It is an obvious truth – we don’t know the future. But today I reminded of that in a useful way. We stand on the cusp of history in South Africa right now. Or that is how it feels. Will we descend to the infamy, ridicule and ruin that is Zimbabwe, or will we manage to make democracy work in a traumatised, tribal, post-colonial culture? It really isn’t clear.
But today I am reminded that there is hope. Almost exactly 10 years ago I began work as a postdoc in the lab of Kelly Chibale at UCT. I shouldn’t have been there. I had been working outside of chemistry for four years (when I say outside of chemistry – I was a spiritual director in a Jesuit retreat house!). I had to relearn most of what I had known.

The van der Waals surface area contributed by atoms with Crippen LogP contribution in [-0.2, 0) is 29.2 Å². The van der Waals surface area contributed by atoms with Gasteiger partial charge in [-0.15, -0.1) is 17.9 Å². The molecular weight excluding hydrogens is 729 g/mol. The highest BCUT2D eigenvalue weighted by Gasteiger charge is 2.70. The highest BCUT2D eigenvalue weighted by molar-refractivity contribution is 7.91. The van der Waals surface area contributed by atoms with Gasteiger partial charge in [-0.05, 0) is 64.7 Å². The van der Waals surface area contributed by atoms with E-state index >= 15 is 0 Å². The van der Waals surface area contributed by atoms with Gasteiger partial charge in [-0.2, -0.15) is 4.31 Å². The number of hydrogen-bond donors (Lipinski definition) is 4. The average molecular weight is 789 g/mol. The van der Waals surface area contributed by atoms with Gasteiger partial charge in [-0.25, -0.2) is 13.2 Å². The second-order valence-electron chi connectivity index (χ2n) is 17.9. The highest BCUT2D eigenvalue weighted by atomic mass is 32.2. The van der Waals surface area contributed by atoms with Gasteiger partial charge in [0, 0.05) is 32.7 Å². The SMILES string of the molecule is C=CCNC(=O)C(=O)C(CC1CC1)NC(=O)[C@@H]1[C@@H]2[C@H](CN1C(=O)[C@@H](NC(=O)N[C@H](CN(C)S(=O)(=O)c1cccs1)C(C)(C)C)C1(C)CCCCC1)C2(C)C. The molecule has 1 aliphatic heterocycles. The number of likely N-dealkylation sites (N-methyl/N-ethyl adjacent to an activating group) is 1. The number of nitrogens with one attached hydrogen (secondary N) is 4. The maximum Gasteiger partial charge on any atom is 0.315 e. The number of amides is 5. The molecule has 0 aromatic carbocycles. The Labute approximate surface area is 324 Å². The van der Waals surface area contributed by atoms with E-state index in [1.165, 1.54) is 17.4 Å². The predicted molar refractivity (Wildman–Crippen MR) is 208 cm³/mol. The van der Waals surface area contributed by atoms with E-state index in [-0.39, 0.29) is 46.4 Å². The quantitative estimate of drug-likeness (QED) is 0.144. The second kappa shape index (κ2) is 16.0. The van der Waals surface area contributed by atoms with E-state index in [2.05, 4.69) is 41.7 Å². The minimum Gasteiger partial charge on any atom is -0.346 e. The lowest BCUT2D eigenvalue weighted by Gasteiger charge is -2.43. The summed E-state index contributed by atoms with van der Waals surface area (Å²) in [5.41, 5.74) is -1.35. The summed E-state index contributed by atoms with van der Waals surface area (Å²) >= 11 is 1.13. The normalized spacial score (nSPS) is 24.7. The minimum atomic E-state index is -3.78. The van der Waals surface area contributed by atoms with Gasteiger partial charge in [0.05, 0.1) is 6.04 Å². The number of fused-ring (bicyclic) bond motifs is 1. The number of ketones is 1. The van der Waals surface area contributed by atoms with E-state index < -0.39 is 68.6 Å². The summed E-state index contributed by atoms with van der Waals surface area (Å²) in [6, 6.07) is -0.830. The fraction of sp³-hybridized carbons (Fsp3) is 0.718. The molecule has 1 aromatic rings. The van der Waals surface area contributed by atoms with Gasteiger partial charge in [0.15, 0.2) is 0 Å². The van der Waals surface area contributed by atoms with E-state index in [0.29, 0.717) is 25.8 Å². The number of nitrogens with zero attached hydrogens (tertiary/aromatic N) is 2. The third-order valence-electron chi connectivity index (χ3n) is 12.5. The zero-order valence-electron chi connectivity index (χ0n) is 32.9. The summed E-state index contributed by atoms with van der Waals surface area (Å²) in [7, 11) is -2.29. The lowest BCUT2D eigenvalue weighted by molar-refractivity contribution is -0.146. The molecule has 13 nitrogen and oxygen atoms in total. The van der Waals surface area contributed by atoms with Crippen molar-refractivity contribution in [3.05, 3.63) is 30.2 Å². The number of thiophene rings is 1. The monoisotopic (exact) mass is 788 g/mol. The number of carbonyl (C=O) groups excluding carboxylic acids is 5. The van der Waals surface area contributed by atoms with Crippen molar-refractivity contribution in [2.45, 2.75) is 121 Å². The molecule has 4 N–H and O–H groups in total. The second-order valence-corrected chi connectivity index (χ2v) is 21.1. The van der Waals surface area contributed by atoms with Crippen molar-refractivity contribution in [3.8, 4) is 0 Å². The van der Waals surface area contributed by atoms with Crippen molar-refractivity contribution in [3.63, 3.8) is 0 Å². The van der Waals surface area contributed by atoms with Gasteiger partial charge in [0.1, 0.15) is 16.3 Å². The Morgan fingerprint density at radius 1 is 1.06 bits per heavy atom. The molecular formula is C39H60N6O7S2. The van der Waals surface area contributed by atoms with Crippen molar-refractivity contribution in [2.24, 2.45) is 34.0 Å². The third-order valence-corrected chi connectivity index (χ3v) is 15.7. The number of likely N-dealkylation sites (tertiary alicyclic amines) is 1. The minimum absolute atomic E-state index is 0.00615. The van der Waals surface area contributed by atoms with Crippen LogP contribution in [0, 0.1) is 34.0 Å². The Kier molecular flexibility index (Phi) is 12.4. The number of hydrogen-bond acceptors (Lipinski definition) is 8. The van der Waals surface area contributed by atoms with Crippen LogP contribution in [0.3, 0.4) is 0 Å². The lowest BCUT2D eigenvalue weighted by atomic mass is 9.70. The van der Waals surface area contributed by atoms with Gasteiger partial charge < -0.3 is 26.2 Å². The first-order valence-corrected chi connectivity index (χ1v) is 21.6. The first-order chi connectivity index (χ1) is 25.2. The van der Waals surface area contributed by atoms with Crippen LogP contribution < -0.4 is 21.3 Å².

Today I said goodbye to my first grad student. He was with me through honours, masters’ and his PhD. He’s going to postdoc in a very good lab at a good university overseas. When I began in Kelly’s lab in 2007 this was not my dream – I don’t think I had one. And yet now, 10 years after that reentry and nearly 15 years after I submitted my PhD this is where I am.
There is real fruit. My student’s journey is his own. I cannot claim any of it, except, I gave him space. For me, I didn’t dream 10 years ago that I would end up here.
I don’t know where I will be in 5, 10, 15 years, but I do inherently trust the journey so much more now. I don’t where South Africa is going, and I don’t know whether my fate is linked to the country I have adopted. But I have hope in humanity. Because when I sit with those who are truly seeking, I see healing happening – in myself and in those who choose to share their stories with me.
There is nothing but hope.
Not blind optimism but real hope.